Featuring presentations on their current research by Isidora Edwards Zamora, Laurence Saywood, Konstantinos Damianakis, Camila Corvalan Ocampos & Jeremiah Spillane.
PhD Presentations (part 2)
Isidora Edwards Zamora: 'Women and experimental sound practice: Shaping experiences through sound'
This practice-based research project is concerned with women’s practices in experimental music, particularly in the fields of free improvisation and electronic music in the 21st century. It explores my own creative practice in acoustic and electronic sound.
Laurence Saywood: 'Enduring Victorianism: Rethinking Rock, Working Class Culture and the Long 1960s'
This thesis explores the overlooked influence of Victorian and Edwardian culture upon British popular music of the 1960s. Utilising archival research, the work investigates a broad range of both local and mass-mediated popular music, analysing the continued presence of performance cultures, class mentalities and notions of Englishness all with origins in the nineteenth-century.
Konstantinos Damianakis: 'Qfwfq’s Shell: Towards More-than-Machine Listening in Sonic Arts'
Qfwfq is the ever-morphing character that threads through the stories of Italo Calvino’s Cosmicomics collection. In the story, “The Spiral”, they describe their life as a mollusc in their intra-action between their and others’ sensoria and ‘images’. Responding to Italo Calvino’s “The Spiral”, this work experiments with a more-than-human approach to machine listening through electroacoustic music composition.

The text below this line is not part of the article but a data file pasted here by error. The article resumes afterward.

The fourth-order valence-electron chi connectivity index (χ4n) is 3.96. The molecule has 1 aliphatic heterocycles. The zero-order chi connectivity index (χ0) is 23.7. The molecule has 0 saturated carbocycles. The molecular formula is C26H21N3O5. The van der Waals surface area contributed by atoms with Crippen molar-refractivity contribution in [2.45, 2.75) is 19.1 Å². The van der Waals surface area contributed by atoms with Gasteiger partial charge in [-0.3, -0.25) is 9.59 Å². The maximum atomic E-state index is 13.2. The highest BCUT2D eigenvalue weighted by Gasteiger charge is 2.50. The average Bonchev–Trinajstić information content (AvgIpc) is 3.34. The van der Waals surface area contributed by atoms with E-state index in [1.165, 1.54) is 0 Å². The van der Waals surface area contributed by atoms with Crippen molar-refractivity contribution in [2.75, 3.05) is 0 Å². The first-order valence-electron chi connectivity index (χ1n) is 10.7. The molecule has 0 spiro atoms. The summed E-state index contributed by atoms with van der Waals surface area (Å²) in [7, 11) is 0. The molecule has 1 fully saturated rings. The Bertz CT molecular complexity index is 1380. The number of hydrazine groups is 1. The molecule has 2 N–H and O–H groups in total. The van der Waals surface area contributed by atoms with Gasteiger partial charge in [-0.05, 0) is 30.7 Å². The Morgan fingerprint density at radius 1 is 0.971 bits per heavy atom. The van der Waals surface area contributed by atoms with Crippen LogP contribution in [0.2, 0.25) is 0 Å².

Camila Corvalan Ocampos: 'Practising Authority: Colonisation and Western European Art Music in Paraguay'
My research delves into case studies spanning from 17th-century Jesuit settlements to explore the consequences of European art music instruction and performance in Paraguayan territories. I am investigating how these musical practices served both as a tool for advancing colonialism and as a means of empowerment for the colonized.
Jeremiah Spillane: ' "I Surrender Dear": Exploring Influence and Genre Framing in Jazz Manouche'
This presentation considers mediation, encounter and the propagation of musical style within the familial network of the Belgian and Dutch Manouche community, which ultimately arrives here with the music in the hands of Tcha Limberger and Mozes Rosenberg.
Free event, open to all
Dates & times
|Date||Time||Add to calendar|
|8 Jun 2023||5:30pm - 7:00pm|
If you are attending an event and need the College to help with any mobility requirements you may have, please contact the event organiser in advance to ensure we can accommodate your needs.